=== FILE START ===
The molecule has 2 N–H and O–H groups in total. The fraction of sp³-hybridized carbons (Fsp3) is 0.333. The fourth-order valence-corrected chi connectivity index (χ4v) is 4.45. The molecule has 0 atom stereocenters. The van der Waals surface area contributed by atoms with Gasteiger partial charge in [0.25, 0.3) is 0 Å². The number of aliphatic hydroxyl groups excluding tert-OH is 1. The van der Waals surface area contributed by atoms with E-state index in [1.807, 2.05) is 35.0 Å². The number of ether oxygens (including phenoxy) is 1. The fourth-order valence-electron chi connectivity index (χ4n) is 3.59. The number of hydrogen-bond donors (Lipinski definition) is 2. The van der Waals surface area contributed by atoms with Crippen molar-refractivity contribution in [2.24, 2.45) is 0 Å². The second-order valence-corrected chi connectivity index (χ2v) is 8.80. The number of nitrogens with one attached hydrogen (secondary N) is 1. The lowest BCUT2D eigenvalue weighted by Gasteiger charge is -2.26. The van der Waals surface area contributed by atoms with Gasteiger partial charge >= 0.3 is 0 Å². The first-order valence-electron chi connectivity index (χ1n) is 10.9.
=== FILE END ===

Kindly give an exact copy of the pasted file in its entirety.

The molecule has 2 N–H and O–H groups in total. The fraction of sp³-hybridized carbons (Fsp3) is 0.333. The fourth-order valence-corrected chi connectivity index (χ4v) is 4.45. The molecule has 0 atom stereocenters. The van der Waals surface area contributed by atoms with Gasteiger partial charge in [0.25, 0.3) is 0 Å². The number of aliphatic hydroxyl groups excluding tert-OH is 1. The van der Waals surface area contributed by atoms with E-state index in [1.807, 2.05) is 35.0 Å². The number of ether oxygens (including phenoxy) is 1. The fourth-order valence-electron chi connectivity index (χ4n) is 3.59. The number of hydrogen-bond donors (Lipinski definition) is 2. The van der Waals surface area contributed by atoms with Crippen molar-refractivity contribution in [2.24, 2.45) is 0 Å². The second-order valence-corrected chi connectivity index (χ2v) is 8.80. The number of nitrogens with one attached hydrogen (secondary N) is 1. The lowest BCUT2D eigenvalue weighted by Gasteiger charge is -2.26. The van der Waals surface area contributed by atoms with Gasteiger partial charge >= 0.3 is 0 Å². The first-order valence-electron chi connectivity index (χ1n) is 10.9.